The storage of arms in city centers is more common in Africa. In an interview with Wikinews, Dr. Kelechi Kalu, who is the director of the Center for African Studies at Ohio State University, said the orgins of the practice go back to the Cold War when the United States and the Soviet Union would arm opposite sides and would locate the arms so that the forces they supported could have access to them. After the Cold War, however, the practice was continued by governing institutions. "The institutional structure that is supposed to handle explosives such as this and dispose of them in order to keep people safe are not as developed as people would expect." Kalu referred to another armory explosion in January 27, 2002, in Lagos, Nigeria that killed over 1000 people.

The 2009 report from Landmine Action said casualities as a result of explosives happens regularly around the world and the number of incidents spreads globally within a fairly short period of time — six months of data were studied. The report said the worst cases with high death rates occurred when explosive violence took place in urban settings, like the blast from the arms depot located in the highly populated area of Brazzaville.

Moreover, the Landmine Action study reported that civilians, especially women and children, fared worse from these blasts. Congolese citizen Irène Ithos, 44, and a mother of three, told IRIN News that the blast was unprecedented in her lifetime. It is one of the Republic of the Congo's worst catastrophes since its civil war was fought between 1997 and 1999. The depot itself was a holdover from the civil war era.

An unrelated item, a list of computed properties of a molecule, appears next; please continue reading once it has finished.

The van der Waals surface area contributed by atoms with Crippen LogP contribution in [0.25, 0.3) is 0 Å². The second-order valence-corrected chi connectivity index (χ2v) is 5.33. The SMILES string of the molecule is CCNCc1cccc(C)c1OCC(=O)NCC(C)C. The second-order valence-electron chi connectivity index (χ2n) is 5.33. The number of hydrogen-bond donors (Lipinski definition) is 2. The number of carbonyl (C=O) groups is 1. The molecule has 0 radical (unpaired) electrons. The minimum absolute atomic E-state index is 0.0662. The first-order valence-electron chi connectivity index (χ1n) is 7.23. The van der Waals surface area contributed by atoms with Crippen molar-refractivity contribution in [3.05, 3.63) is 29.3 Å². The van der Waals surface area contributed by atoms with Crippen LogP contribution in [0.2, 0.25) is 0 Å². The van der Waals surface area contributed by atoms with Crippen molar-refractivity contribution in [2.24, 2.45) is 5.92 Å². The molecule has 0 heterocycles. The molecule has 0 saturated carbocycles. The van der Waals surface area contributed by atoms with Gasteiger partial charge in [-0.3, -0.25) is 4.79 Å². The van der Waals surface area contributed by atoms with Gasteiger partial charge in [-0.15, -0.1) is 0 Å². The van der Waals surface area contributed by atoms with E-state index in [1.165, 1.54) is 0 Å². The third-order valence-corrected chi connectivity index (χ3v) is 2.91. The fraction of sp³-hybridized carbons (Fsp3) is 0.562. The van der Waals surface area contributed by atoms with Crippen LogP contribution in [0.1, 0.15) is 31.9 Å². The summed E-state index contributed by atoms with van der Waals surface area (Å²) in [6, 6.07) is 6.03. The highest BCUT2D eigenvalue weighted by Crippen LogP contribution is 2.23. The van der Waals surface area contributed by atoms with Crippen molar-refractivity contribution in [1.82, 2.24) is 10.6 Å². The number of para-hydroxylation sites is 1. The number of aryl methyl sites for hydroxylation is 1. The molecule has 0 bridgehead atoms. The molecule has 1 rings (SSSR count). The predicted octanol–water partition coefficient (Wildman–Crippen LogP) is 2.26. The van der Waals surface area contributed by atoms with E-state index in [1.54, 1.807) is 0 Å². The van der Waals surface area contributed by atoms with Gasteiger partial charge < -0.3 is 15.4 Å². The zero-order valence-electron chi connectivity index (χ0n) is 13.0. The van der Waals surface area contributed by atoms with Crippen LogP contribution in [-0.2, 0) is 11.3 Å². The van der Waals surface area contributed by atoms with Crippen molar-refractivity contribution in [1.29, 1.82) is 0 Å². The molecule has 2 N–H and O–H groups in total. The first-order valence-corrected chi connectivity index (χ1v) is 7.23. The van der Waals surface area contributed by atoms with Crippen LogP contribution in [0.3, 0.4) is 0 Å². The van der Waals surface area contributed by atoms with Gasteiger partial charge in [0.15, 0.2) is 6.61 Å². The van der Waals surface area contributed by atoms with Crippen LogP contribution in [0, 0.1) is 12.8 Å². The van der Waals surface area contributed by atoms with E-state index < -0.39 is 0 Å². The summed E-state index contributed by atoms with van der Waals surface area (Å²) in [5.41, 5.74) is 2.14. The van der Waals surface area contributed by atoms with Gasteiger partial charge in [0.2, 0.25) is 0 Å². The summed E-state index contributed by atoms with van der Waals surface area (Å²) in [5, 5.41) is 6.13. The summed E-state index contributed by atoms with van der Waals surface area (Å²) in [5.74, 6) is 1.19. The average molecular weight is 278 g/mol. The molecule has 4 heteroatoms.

The relief operation

The main thing now is to clear those areas as quickly as possible ...

—Bernard Metraux

Dealing with the unexploded munitions is urgent. "The main thing now is to clear those areas as quickly as possible so that the people who live or work there and want to go back can do so without danger," said Metraux.

The Congolese army has fenced off the 1km area around the depot so that the site can be decontaminated. The United Nations Mine Action Coordination Centre is trying to dispose of the live munitions so that the Brazzaville residents can leave the camps and return to their homes. The organizations involved in ordinance disposal also include the British Mines Advisory Group, a contingent from Handicap International, and the ICRC. With so much ordinance underneath the ruins, the Congolese Red Cross is playing an important role in warning residents to call for assistance if they see ammunition.

Early on the Congolese Red Cross, as the area's first responders, provided first aid, transported crush victims from the fallen buildings and burn victims to the military and university hospitals, and provided blankets and water, said Christian Sedar Ndinga, president the country's organization. The Congolese Red Cross mobilized 200 volunteers in response to the crisis.

While the relief agencies working with the Congolese have alleviated some needs, the effort still has holes to fill. Six sites have been established to relieve the homeless, but the camps do not have enough tents. One of those sites is the Sacred Heart Cathedral and it has 20 tents that were set up by the French army, but those are not enough, and during rains, even when the church is opened, not all people can be sheltered. The Nkombo Market is the other large relief site; it is a covered market converted into a shelter. The sites, however, have allowed Doctors Without Borders to vaccinate 2,500 children from measles and the medical staff there has reported some malnutrition cases.


This article features first-hand journalism by Wikinews members. See the collaboration page for more details.
This article features first-hand journalism by Wikinews members. See the collaboration page for more details.